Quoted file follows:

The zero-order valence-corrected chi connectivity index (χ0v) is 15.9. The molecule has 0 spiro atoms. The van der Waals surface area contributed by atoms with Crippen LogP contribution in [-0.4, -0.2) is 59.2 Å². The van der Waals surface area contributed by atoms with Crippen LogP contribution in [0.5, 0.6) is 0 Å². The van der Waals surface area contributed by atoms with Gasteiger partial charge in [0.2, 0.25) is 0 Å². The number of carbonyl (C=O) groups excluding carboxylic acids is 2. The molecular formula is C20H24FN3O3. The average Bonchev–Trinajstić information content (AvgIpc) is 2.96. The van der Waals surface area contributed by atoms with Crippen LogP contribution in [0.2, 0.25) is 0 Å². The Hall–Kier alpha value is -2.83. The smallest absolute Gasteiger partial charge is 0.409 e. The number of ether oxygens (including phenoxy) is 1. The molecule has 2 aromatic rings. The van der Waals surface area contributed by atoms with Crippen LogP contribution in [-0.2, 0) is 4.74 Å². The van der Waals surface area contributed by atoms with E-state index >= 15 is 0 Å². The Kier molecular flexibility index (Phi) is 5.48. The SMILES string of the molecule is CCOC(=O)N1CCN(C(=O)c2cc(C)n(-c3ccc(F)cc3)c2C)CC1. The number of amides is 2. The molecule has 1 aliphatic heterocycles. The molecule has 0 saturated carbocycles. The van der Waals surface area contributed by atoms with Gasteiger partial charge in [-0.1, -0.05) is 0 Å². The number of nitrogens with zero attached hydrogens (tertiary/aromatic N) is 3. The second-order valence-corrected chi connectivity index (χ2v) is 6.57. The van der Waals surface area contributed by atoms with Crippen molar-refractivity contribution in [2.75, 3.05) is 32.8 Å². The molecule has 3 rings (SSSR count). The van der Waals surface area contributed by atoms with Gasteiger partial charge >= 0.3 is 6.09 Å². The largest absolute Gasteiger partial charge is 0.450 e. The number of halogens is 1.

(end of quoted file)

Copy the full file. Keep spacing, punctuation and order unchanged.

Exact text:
The zero-order valence-corrected chi connectivity index (χ0v) is 15.9. The molecule has 0 spiro atoms. The van der Waals surface area contributed by atoms with Crippen LogP contribution in [-0.4, -0.2) is 59.2 Å². The van der Waals surface area contributed by atoms with Crippen LogP contribution in [0.5, 0.6) is 0 Å². The van der Waals surface area contributed by atoms with Gasteiger partial charge in [0.2, 0.25) is 0 Å². The number of carbonyl (C=O) groups excluding carboxylic acids is 2. The molecular formula is C20H24FN3O3. The average Bonchev–Trinajstić information content (AvgIpc) is 2.96. The van der Waals surface area contributed by atoms with Crippen LogP contribution in [0.2, 0.25) is 0 Å². The Hall–Kier alpha value is -2.83. The smallest absolute Gasteiger partial charge is 0.409 e. The number of ether oxygens (including phenoxy) is 1. The molecule has 2 aromatic rings. The van der Waals surface area contributed by atoms with Crippen LogP contribution in [-0.2, 0) is 4.74 Å². The van der Waals surface area contributed by atoms with E-state index >= 15 is 0 Å². The Kier molecular flexibility index (Phi) is 5.48. The SMILES string of the molecule is CCOC(=O)N1CCN(C(=O)c2cc(C)n(-c3ccc(F)cc3)c2C)CC1. The number of amides is 2. The molecule has 1 aliphatic heterocycles. The molecule has 0 saturated carbocycles. The van der Waals surface area contributed by atoms with Gasteiger partial charge in [-0.1, -0.05) is 0 Å². The number of nitrogens with zero attached hydrogens (tertiary/aromatic N) is 3. The second-order valence-corrected chi connectivity index (χ2v) is 6.57. The van der Waals surface area contributed by atoms with Crippen molar-refractivity contribution in [2.75, 3.05) is 32.8 Å². The molecule has 3 rings (SSSR count). The van der Waals surface area contributed by atoms with Gasteiger partial charge >= 0.3 is 6.09 Å². The largest absolute Gasteiger partial charge is 0.450 e. The number of halogens is 1.